A few general notes, though. Visiting schools on your own to look at graduate programs can only do so much. You'll get a sense of the campus and the area, but what really matters is the department. The variation in quality, tone, and requirements is much greater between departments within one school than it generally is between schools. After getting accepted to a grad program, you will almost always be offered a visiting weekend where you will meet lots of people and get a feel for the department.

Also, and this is certainly different between departments, one doesn't tend to go to grad school and immediately find himself tossed into a lab doing research. No matter how recent your undergrad, the material you need to know in order to do research is almost always something new. I doubt your need to catch up will be considered a major flaw in your applications.
posted by Schismatic at 4:04 PM on February 1, 2007

IAA Professor, but not in any of those fields.

I would not be impressed meeting someone who might want to enter my field, or might want to do CS, or might want to be an engineer, or might want to do bio. I would probably assume that such a person was just disaffected with his life right now and was looking for a quick fix, and that such a person might well leave halfway through the program after absorbing substantial resources once they figure out what they really want to do. I might be wrong, but something like this would be my immediate impression.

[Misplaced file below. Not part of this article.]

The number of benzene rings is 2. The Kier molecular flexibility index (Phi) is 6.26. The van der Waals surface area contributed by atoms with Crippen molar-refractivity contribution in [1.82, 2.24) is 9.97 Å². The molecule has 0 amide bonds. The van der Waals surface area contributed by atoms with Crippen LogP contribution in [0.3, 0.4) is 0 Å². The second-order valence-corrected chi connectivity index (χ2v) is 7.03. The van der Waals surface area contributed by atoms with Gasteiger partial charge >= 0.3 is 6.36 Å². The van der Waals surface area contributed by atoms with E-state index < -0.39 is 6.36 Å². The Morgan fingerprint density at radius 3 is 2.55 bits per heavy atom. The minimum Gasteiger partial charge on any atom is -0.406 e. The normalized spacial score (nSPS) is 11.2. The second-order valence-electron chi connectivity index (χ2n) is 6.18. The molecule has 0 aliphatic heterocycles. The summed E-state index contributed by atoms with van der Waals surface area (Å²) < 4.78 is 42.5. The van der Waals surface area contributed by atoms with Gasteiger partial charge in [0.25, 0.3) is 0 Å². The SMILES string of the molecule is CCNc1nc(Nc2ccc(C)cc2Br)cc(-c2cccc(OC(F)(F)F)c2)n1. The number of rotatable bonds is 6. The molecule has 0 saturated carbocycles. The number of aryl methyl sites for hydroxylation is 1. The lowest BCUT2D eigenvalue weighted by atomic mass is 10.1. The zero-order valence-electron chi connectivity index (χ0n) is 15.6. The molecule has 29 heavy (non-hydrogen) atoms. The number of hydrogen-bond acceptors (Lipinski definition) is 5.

I think you really need to figure out what you might want to do -- at least to the level of "oceanography" or "CS" -- before you go further.
posted by ROU_Xenophobe at 4:57 PM on February 1, 2007

Response by poster: ROU_Xenophobe, that's pretty much the reaction I am concerned about. Frankly, I think it's an entirely reasonable one, given the level of commitment grad school requires--I'm not particularly happy with my chronic indecision either.

Would it be reasonable to ask professors about their research simply as an interested layperson, without pretensions of someday entering the field?
posted by fermion at 5:45 PM on February 1, 2007

Yes, reasonable. Receive a reasonable answer? Sadly, no.
posted by conch soup at 6:39 PM on February 1, 2007

Best answer: I don't mean to say that it would be reasonable to assume you were a flake. But when push comes to shove, I would probably react like that. I ain't proud of that, though.